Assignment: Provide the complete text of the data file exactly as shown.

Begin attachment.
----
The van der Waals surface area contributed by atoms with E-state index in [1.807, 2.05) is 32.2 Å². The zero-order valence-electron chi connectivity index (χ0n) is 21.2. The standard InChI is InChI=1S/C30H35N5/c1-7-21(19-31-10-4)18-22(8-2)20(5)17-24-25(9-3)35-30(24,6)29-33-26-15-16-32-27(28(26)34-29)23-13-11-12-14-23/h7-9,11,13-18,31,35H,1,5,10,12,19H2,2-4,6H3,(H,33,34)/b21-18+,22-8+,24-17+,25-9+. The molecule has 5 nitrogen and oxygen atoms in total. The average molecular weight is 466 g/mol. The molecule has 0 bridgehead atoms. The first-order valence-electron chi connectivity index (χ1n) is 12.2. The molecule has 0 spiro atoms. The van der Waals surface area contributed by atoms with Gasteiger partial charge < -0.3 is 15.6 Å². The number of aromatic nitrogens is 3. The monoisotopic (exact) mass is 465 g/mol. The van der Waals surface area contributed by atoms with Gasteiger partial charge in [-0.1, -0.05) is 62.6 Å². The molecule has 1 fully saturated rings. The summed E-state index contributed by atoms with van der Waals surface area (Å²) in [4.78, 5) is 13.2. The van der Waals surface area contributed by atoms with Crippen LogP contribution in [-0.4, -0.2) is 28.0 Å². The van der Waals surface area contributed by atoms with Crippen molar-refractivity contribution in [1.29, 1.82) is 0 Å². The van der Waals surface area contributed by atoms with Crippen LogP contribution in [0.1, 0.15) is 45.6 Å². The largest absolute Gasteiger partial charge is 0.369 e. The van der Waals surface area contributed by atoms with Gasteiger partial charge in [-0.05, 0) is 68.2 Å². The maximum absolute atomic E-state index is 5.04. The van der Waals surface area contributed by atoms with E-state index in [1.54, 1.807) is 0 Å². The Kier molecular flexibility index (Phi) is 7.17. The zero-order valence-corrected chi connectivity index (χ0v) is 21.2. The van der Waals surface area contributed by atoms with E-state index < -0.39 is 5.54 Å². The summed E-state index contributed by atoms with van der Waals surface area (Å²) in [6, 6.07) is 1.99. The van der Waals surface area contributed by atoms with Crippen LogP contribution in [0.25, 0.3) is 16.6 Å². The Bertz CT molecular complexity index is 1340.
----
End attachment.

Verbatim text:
The van der Waals surface area contributed by atoms with E-state index in [1.807, 2.05) is 32.2 Å². The zero-order valence-electron chi connectivity index (χ0n) is 21.2. The standard InChI is InChI=1S/C30H35N5/c1-7-21(19-31-10-4)18-22(8-2)20(5)17-24-25(9-3)35-30(24,6)29-33-26-15-16-32-27(28(26)34-29)23-13-11-12-14-23/h7-9,11,13-18,31,35H,1,5,10,12,19H2,2-4,6H3,(H,33,34)/b21-18+,22-8+,24-17+,25-9+. The molecule has 5 nitrogen and oxygen atoms in total. The average molecular weight is 466 g/mol. The molecule has 0 bridgehead atoms. The first-order valence-electron chi connectivity index (χ1n) is 12.2. The molecule has 0 spiro atoms. The van der Waals surface area contributed by atoms with Gasteiger partial charge < -0.3 is 15.6 Å². The number of aromatic nitrogens is 3. The monoisotopic (exact) mass is 465 g/mol. The van der Waals surface area contributed by atoms with Gasteiger partial charge in [-0.1, -0.05) is 62.6 Å². The molecule has 1 fully saturated rings. The summed E-state index contributed by atoms with van der Waals surface area (Å²) in [4.78, 5) is 13.2. The van der Waals surface area contributed by atoms with Crippen LogP contribution in [-0.4, -0.2) is 28.0 Å². The van der Waals surface area contributed by atoms with Crippen molar-refractivity contribution in [1.29, 1.82) is 0 Å². The van der Waals surface area contributed by atoms with Crippen LogP contribution in [0.1, 0.15) is 45.6 Å². The largest absolute Gasteiger partial charge is 0.369 e. The van der Waals surface area contributed by atoms with Gasteiger partial charge in [-0.05, 0) is 68.2 Å². The maximum absolute atomic E-state index is 5.04. The van der Waals surface area contributed by atoms with E-state index in [1.54, 1.807) is 0 Å². The Kier molecular flexibility index (Phi) is 7.17. The zero-order valence-corrected chi connectivity index (χ0v) is 21.2. The van der Waals surface area contributed by atoms with E-state index < -0.39 is 5.54 Å². The summed E-state index contributed by atoms with van der Waals surface area (Å²) in [6, 6.07) is 1.99. The van der Waals surface area contributed by atoms with Crippen LogP contribution in [0.25, 0.3) is 16.6 Å². The Bertz CT molecular complexity index is 1340.